Ms. Potter warned that she would use a stun gun on him and then shouted “Taser!” three times before firing a bullet into his chest, killing him. “I just shot him,” Ms. Potter can be heard saying, in body-camera footage that was released on Monday. Tim Gannon, who resigned as chief of police, described the killing as an “accidental discharge.”

Under Minnesota statutes, second-degree manslaughter can apply in cases where someone has created “unreasonable risk” and kills another person through their negligence. The maximum punishment for a second-degree manslaughter conviction is 10 years in prison, though sentencing guidelines call for about four years for someone with no criminal history.

Mr. Chauvin, the former Minneapolis police officer, was charged with second-degree manslaughter in Mr. Floyd’s death, but he also faces second-degree murder and third-degree murder and faces as many as 40 years in prison if convicted of the most serious charge.

For several nights, the death of Mr. Wright has brought hundreds of people to the police station in Brooklyn Center, a Minneapolis suburb, where they have been met by Minnesota National Guard members and State Patrol troopers who have fired tear gas, rubber bullets and other projectiles at the crowd. Some of the demonstrators have launched fireworks and thrown rocks and bottles of water at the police. Officers arrested 79 people on Tuesday night. Dozens of businesses in the region were broken into earlier in the week.

Katie Wright, Mr. Wright’s mother, has said that Mr. Wright called her after the police had pulled him over and said that they had stopped him because of an air freshener dangling from his rearview mirror. She said he had been driving with his girlfriend at the time, and that she could hear “fear in his voice” when he called. Mr. Wright was the father of Daunte Jr., who is almost 2.

Relatives and friends of Mr. Wright have mourned during vigils in recent days; among those in attendance was Courteney Ross, Mr. Floyd’s girlfriend, who was a former teacher of Mr. Wright’s.

The local government in Brooklyn Center, a city of about 30,000 people, has also been in crisis. The City Council gave the mayor more authority in the wake of Mr. Wright’s death and the city manager, who had previously overseen the Police Department, was fired.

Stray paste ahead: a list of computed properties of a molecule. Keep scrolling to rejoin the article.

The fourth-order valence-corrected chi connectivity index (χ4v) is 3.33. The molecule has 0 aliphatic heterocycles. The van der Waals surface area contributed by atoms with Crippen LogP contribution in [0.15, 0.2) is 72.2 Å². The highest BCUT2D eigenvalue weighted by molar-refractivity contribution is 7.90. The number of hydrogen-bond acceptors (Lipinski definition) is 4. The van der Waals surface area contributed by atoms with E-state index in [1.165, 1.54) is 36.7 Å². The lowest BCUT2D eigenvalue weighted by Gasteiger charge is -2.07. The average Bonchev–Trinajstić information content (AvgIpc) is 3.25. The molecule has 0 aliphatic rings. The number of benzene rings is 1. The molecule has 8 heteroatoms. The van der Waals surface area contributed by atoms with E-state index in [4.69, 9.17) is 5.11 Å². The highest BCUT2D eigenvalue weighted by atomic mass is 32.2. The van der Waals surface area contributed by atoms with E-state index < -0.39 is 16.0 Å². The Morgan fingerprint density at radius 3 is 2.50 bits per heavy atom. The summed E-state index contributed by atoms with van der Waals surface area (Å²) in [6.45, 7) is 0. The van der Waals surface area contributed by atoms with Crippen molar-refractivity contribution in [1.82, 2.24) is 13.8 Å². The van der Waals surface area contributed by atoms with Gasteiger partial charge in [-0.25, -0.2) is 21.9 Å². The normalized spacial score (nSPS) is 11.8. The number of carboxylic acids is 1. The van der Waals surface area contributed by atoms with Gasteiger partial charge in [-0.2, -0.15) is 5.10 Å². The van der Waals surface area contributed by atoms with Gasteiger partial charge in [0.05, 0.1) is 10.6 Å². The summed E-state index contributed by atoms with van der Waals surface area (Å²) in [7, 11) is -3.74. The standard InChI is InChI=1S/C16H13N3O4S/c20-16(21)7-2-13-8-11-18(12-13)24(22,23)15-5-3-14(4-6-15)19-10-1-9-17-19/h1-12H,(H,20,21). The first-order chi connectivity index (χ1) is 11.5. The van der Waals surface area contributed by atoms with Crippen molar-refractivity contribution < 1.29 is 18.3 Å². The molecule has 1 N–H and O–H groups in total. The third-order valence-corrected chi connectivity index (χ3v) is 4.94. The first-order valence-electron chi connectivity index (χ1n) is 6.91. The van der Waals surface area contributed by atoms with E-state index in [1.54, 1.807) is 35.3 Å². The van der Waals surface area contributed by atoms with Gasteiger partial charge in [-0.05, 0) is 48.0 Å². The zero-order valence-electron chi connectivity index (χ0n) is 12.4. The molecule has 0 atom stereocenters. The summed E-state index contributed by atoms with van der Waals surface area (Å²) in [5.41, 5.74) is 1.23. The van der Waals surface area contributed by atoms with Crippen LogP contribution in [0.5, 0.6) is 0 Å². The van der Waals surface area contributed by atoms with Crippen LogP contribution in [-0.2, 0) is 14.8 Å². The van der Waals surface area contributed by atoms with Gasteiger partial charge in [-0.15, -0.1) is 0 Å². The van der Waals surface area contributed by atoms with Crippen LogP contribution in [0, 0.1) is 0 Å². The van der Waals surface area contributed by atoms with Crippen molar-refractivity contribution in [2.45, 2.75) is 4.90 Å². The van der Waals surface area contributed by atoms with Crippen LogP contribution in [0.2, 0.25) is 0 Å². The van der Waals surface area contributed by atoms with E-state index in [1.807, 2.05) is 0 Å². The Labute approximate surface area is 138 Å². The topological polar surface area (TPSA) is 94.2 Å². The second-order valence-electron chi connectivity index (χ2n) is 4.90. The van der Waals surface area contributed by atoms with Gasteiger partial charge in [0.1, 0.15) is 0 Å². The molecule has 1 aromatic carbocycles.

The Bureau of Criminal Apprehension, a state agency that investigated Mr. Floyd’s death in May, has led the inquiry into the killing.

Nicholas Bogel-Burroughs reported from Brooklyn Center, Minn., and Julie Bosman from Chicago.

April 14, 2021, 11:49 a.m. ET

April 14, 2021, 11:49 a.m. ET

Reporting from Minneapolis

A lot of very technical discussion this morning between Derek Chauvin’s lawyer, Eric Nelson, and Dr. David Fowler, a medical expert for the defense. But it all seems to come back to the defense trying to make the point that drug use and a struggle with the police caused George Floyd’s heart to give out. This is a moment when the defense is trying to make this trial not about police tactics, but about medical complexities.

April 14, 2021, 11:55 a.m. ET

April 14, 2021, 11:55 a.m. ET

Reporting from Minneapolis

Dr. Fowler really tried to make a distinction for the jury between homicide, a manner of death determined by medical examiners, and murder, a criminal act as determined by the court. “There is some value to the homicide classification towards reducing the public perception that a cover-up is being perpetrated by the death investigation agency,” he said.

April 14, 2021, 11:34 a.m. ET

April 14, 2021, 11:34 a.m. ET

Reporting from Minneapolis

The prosecution in this case presented 38 witnesses. Dr. David Fowler, on the stand now, is the seventh witness — and among the last — for the defense. The burden of proof is on the prosecution; the defense does not have to “prove” that Derek Chauvin is innocent.

April 14, 2021, 11:36 a.m. ET

April 14, 2021, 11:36 a.m. ET

Reporting from Minneapolis

Still, in the trial of Jason Van Dyke, a police officer who was convicted of murder in the 2014 on-duty killing of Laquan McDonald in Chicago, the prosecution presented 24 witnesses, and the defense called 20.

April 14, 2021, 11:28 a.m. ET

April 14, 2021, 11:28 a.m. ET

Reporting from Minneapolis

Connecting the dots here on some fairly in-depth medical testimony for the defense: Dr. Fowler, Maryland’s former chief medical examiner, is saying that George Floyd’s methamphetamine use contributed to heart disease, which caused his death.

April 14, 2021, 11:23 a.m. ET

April 14, 2021, 11:23 a.m. ET